'Collateralised debt obligations’ or CDOs.

Normally if a borrower defaults it is the lending bank or building society that suffers the loss. As a result they are very careful to verify the credit worthiness of potential borrowers and whether they have the income and security to repay loans. However, in the US, mortgage lenders were able effectively to sell on mortgage debt in the form of CDOs to other banks and financial institutions. This was a kind of insurance for the mortgage companies. It means that other banks and financial institutions shared the risk of these subprime mortgages.

Using the income from their mortgage book as security, banks sold CDO bonds with a three tier structure:

(1) Tier 1 was "senior" or "investment grade" and supposed to be very low risk but with a low return.

(2) Tier 2 was the "mezzanine tranche" and had medium risk and return

(3) Tier 3 was the "equity tranche" and had highest risk and return.

As money was received on mortgages, it was used to pay the Tier 1 bond holders their interest first, then Tier 2 and finally Tier 3, so if borrowers defaulted, then Tier 3 holders would suffer first and so on, like a waterfall effect.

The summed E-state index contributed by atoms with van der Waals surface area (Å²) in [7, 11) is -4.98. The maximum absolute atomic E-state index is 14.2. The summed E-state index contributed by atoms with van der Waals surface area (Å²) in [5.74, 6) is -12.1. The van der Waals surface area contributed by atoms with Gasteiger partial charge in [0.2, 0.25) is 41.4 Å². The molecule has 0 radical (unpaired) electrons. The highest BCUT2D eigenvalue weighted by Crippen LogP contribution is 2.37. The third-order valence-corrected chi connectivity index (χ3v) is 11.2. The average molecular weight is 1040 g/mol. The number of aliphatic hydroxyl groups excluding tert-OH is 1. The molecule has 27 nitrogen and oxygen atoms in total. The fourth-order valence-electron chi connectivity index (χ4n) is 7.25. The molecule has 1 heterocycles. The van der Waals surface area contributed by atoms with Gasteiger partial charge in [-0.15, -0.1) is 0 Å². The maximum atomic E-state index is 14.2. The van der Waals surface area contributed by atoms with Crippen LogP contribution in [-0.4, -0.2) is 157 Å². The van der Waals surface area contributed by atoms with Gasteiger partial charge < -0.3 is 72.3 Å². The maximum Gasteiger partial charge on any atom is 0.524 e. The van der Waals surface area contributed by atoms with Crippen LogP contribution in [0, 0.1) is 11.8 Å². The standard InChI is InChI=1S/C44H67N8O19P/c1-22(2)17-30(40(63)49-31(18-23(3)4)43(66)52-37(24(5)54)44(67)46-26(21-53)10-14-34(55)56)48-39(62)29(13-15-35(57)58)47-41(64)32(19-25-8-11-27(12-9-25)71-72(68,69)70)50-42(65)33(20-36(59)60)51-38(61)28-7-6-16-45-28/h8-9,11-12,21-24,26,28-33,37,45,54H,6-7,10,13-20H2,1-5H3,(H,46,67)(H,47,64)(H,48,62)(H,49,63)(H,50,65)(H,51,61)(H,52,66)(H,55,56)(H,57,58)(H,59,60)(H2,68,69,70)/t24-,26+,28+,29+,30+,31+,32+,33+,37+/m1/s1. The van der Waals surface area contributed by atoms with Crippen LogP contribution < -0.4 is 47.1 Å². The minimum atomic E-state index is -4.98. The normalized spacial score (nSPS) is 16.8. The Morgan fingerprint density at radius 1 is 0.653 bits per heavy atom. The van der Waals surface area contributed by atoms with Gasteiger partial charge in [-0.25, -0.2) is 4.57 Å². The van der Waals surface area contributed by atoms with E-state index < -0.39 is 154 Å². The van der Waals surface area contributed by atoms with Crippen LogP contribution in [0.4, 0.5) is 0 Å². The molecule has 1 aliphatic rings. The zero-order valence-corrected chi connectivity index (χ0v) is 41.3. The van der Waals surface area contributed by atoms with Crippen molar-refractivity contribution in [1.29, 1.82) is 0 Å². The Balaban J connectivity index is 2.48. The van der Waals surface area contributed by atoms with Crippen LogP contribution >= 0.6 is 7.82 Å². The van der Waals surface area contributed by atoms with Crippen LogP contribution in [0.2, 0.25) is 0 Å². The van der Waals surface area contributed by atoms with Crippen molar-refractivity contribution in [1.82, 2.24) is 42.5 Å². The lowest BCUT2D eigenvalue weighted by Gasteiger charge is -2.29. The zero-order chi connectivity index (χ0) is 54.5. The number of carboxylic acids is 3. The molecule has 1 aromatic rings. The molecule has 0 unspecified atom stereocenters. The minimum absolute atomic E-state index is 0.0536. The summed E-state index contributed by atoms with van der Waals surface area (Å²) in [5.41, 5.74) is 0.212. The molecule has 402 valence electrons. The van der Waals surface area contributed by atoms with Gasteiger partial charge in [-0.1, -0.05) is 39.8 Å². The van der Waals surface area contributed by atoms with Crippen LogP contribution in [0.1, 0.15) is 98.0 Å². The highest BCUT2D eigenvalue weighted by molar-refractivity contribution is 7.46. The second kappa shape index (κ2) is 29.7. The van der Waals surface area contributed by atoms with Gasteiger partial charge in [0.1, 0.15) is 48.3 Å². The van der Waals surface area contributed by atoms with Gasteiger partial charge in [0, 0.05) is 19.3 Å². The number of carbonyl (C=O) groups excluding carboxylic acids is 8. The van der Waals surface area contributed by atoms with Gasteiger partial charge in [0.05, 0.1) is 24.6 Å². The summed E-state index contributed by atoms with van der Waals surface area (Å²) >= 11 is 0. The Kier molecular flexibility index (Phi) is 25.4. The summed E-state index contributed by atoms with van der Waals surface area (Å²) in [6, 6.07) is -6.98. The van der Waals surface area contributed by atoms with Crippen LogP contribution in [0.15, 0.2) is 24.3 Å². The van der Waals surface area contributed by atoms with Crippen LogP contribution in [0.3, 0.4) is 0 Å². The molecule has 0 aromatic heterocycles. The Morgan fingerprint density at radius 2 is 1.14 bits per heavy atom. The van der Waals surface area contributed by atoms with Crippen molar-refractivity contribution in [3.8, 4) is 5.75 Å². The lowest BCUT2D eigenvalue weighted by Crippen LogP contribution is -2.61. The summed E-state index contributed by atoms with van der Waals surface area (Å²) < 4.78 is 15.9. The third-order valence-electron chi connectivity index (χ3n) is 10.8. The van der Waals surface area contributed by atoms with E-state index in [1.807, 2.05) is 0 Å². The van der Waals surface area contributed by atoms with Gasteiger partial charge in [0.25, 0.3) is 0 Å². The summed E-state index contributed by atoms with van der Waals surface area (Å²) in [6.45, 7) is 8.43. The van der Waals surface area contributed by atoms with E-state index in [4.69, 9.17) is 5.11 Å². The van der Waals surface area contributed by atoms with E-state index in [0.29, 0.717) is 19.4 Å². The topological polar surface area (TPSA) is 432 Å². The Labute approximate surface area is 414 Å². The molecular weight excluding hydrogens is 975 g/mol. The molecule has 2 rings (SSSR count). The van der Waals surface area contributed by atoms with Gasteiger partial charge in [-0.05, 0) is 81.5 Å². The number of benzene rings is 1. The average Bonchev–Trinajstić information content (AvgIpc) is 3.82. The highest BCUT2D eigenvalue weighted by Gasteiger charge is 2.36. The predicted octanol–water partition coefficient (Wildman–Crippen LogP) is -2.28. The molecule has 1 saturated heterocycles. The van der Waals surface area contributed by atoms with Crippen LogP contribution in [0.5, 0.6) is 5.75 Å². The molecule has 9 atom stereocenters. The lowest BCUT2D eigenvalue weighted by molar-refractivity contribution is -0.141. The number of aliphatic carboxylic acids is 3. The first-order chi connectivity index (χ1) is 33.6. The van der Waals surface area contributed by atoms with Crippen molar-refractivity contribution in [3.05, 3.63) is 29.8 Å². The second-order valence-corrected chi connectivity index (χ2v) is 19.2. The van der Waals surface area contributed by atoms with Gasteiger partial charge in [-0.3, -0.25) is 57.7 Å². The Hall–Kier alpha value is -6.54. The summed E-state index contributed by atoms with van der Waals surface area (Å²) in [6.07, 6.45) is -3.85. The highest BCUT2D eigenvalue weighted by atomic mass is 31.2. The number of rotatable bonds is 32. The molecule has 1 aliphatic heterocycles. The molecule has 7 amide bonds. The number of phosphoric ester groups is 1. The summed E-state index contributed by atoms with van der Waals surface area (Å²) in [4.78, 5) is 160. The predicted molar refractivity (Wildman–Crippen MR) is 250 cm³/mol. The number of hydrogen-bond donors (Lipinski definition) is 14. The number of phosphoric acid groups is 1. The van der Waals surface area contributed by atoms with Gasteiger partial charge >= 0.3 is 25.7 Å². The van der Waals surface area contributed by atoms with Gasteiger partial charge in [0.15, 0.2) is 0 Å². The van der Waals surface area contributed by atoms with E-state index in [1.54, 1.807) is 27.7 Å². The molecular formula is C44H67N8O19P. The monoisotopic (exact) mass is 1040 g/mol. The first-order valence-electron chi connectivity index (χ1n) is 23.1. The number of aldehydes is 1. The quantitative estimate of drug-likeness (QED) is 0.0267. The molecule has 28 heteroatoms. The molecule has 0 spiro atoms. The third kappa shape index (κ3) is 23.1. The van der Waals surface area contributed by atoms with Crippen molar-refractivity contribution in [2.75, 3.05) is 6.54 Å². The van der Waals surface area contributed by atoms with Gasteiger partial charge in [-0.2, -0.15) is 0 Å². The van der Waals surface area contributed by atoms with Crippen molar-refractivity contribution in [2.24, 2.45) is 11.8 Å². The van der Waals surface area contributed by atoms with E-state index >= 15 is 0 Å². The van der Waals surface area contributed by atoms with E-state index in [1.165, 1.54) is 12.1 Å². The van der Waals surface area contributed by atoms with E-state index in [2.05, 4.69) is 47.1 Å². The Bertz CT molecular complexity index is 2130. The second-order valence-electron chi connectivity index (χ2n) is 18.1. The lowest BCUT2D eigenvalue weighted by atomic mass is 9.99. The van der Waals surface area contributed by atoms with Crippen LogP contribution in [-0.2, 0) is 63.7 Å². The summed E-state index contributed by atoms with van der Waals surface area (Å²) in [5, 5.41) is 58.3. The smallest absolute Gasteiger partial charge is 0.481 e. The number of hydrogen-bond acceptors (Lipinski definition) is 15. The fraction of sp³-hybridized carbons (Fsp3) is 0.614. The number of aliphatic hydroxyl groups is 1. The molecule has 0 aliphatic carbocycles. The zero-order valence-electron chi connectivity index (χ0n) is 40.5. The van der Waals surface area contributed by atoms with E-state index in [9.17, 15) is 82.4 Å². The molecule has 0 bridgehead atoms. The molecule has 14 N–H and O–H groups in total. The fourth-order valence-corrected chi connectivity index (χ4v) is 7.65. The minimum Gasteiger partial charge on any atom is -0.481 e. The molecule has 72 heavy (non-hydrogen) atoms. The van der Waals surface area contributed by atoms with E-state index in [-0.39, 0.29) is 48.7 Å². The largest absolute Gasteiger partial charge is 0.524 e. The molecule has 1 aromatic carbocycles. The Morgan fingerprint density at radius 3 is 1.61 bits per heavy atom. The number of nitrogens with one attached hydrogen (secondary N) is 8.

Unfortunately losses were so great that Tier 3 and Tier 2 and in some cases Tier 1 investors were affected. At the very least, the value of Tier 1 bonds fell due to the perceived risks.

Debt rating organisations

The CDO bonds were credit rated for risk, just like any other bond issues. Risk agencies gave risky Tier 1 debt AAA safety ratings. Normally AAA would denote extremely low risk investments.

This encouraged many banks and financial institutions to buy them, not realising how risky their financial position was. The trillions of dollars of subprime mortgages issued in the US had thus become distributed across the global markets ending up as CDOs on the balance sheets of many banks around the world.

Many commentators have seen this factor as an example of a regulatory failure within the financial system.

Banks' financial structures